As the start of the holiday shopping season approaches, we can expect some retailers to promote donations for food banks, needy families and other groups. In some cases, retailers act as donation points, provide resources to coordinate fundraising, or even make their own donations. However, some companies simply encourage shoppers to make full-price purchases of items in the store. As a result, the retailer profits from the goodwill of its customers. A new Wal-Mart TV ad even features a coach who takes his players to Wal-Mart to shop for the local toy drive. Although it’s possible that Wal-Mart offers some sort of discount, this certainly isn’t clear in the ad. It seems more likely that Wal-Mart and retailers like it want to be seen as promoting community spirit.

The Wal-Mart ad irked me and I planned to write about corporations that profit from customers’ donations. I don’t expect corporations to make donations — that’s not my grudge. My gripe is with companies that promote the donations of their employees or customers without providing any donations or in-kind services.

Today, I received an email today from Tracey Axelsson, owner of Bundles, a Vancouver-based children’s store. I was heartened to discover that, until December 18th, Bundles will offer 40 percent off any item purchased for the Gordon Neighbourhood House’s Toy Drive and the Basics For Babies campaign. Bundles will collect donations and deliver them to the charities.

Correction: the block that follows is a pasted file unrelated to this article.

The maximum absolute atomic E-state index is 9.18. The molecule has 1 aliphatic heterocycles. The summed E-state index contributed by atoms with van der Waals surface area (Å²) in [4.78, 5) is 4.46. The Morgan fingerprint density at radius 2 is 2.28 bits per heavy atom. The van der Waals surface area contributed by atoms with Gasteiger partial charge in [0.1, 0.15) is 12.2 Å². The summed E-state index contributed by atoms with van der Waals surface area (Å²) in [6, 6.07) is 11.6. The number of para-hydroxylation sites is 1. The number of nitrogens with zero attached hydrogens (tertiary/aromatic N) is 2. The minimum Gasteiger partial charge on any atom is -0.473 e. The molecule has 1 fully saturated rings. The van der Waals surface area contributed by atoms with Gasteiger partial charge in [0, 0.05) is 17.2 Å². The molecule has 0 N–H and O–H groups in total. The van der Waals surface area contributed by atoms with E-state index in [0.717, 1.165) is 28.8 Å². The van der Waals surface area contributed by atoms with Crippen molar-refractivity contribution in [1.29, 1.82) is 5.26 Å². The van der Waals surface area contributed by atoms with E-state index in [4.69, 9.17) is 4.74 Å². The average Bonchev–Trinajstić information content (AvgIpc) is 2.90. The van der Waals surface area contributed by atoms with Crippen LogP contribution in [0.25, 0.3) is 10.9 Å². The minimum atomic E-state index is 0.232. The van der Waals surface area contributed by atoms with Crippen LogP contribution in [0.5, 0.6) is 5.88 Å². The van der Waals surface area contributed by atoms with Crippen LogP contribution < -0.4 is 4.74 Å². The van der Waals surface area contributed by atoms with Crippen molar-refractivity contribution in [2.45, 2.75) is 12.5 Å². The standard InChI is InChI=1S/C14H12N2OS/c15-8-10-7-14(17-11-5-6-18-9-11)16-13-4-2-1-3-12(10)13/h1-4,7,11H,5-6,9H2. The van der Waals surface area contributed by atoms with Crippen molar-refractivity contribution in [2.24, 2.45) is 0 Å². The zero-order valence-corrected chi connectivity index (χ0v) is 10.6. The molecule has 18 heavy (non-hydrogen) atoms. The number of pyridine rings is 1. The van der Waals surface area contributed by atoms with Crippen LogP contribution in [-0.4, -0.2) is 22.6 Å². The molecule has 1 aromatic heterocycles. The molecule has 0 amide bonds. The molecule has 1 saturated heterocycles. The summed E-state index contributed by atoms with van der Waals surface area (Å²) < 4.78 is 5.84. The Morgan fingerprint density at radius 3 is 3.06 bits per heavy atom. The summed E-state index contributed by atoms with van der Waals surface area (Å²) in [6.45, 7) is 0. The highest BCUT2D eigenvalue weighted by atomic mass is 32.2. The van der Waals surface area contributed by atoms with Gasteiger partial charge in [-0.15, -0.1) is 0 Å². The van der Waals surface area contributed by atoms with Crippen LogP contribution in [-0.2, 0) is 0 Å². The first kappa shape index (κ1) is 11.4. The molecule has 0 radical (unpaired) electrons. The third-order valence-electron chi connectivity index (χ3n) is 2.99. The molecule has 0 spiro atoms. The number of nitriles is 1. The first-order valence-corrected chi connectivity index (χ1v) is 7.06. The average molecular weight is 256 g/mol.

“I’ve always wanted to do something at my store to participate in this kind of outreach, but I’ve always felt uncomfortable with making money off these loving acts of strangers,” says Tracey. “I think this is a great way to not only eliminate my discomfort and provide a strong means to reinforce these generous acts. I’m also looking forward to showing my gratitude for the support we’ve received in the past few years since opening!”

Bravo to Bundles for taking a deep discount during the busy holiday season. Bundles is in English Bay — a few steps east of Davie and Denman, at 1789 Davie Street.

(c) 2005 by Andrea Coutu. Vancouver Marketing Consultant. All rights reserved.